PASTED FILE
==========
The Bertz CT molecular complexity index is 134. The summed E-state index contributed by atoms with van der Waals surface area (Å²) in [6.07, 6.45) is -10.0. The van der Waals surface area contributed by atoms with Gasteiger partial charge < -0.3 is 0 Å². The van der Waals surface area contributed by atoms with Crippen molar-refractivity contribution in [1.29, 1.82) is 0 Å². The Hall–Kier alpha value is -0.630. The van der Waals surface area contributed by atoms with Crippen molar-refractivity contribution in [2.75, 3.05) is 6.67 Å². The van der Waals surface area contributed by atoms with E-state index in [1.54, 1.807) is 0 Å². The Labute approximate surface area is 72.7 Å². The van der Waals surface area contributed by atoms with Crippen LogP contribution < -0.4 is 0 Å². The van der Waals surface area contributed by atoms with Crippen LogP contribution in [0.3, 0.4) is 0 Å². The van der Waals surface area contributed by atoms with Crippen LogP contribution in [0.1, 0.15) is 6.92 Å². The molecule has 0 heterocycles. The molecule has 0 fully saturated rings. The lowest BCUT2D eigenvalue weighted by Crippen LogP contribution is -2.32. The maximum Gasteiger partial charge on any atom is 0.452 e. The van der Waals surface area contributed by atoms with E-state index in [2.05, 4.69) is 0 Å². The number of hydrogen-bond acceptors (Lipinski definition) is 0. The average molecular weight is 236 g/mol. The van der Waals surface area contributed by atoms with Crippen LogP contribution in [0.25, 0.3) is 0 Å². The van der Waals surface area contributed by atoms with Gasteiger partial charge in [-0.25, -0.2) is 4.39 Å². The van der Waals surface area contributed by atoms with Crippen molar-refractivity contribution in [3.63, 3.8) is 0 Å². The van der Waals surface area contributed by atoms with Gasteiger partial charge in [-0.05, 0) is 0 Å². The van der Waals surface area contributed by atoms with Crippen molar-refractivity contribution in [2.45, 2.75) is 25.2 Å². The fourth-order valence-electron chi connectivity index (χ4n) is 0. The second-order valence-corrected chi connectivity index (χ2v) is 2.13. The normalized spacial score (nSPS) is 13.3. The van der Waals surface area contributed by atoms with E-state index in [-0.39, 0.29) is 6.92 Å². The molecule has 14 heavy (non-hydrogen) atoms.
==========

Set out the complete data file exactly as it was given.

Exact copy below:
The Bertz CT molecular complexity index is 134. The summed E-state index contributed by atoms with van der Waals surface area (Å²) in [6.07, 6.45) is -10.0. The van der Waals surface area contributed by atoms with Gasteiger partial charge < -0.3 is 0 Å². The van der Waals surface area contributed by atoms with Crippen molar-refractivity contribution in [1.29, 1.82) is 0 Å². The Hall–Kier alpha value is -0.630. The van der Waals surface area contributed by atoms with Crippen molar-refractivity contribution in [2.75, 3.05) is 6.67 Å². The van der Waals surface area contributed by atoms with E-state index in [1.54, 1.807) is 0 Å². The Labute approximate surface area is 72.7 Å². The van der Waals surface area contributed by atoms with Crippen LogP contribution < -0.4 is 0 Å². The van der Waals surface area contributed by atoms with Crippen LogP contribution in [0.3, 0.4) is 0 Å². The van der Waals surface area contributed by atoms with Crippen LogP contribution in [0.1, 0.15) is 6.92 Å². The molecule has 0 heterocycles. The molecule has 0 fully saturated rings. The lowest BCUT2D eigenvalue weighted by Crippen LogP contribution is -2.32. The maximum Gasteiger partial charge on any atom is 0.452 e. The van der Waals surface area contributed by atoms with E-state index in [2.05, 4.69) is 0 Å². The number of hydrogen-bond acceptors (Lipinski definition) is 0. The average molecular weight is 236 g/mol. The van der Waals surface area contributed by atoms with Crippen LogP contribution in [0.25, 0.3) is 0 Å². The van der Waals surface area contributed by atoms with Gasteiger partial charge in [-0.25, -0.2) is 4.39 Å². The van der Waals surface area contributed by atoms with Crippen molar-refractivity contribution in [3.63, 3.8) is 0 Å². The van der Waals surface area contributed by atoms with Gasteiger partial charge in [-0.05, 0) is 0 Å². The van der Waals surface area contributed by atoms with Crippen molar-refractivity contribution in [2.45, 2.75) is 25.2 Å². The fourth-order valence-electron chi connectivity index (χ4n) is 0. The second-order valence-corrected chi connectivity index (χ2v) is 2.13. The normalized spacial score (nSPS) is 13.3. The van der Waals surface area contributed by atoms with E-state index in [-0.39, 0.29) is 6.92 Å². The molecule has 14 heavy (non-hydrogen) atoms.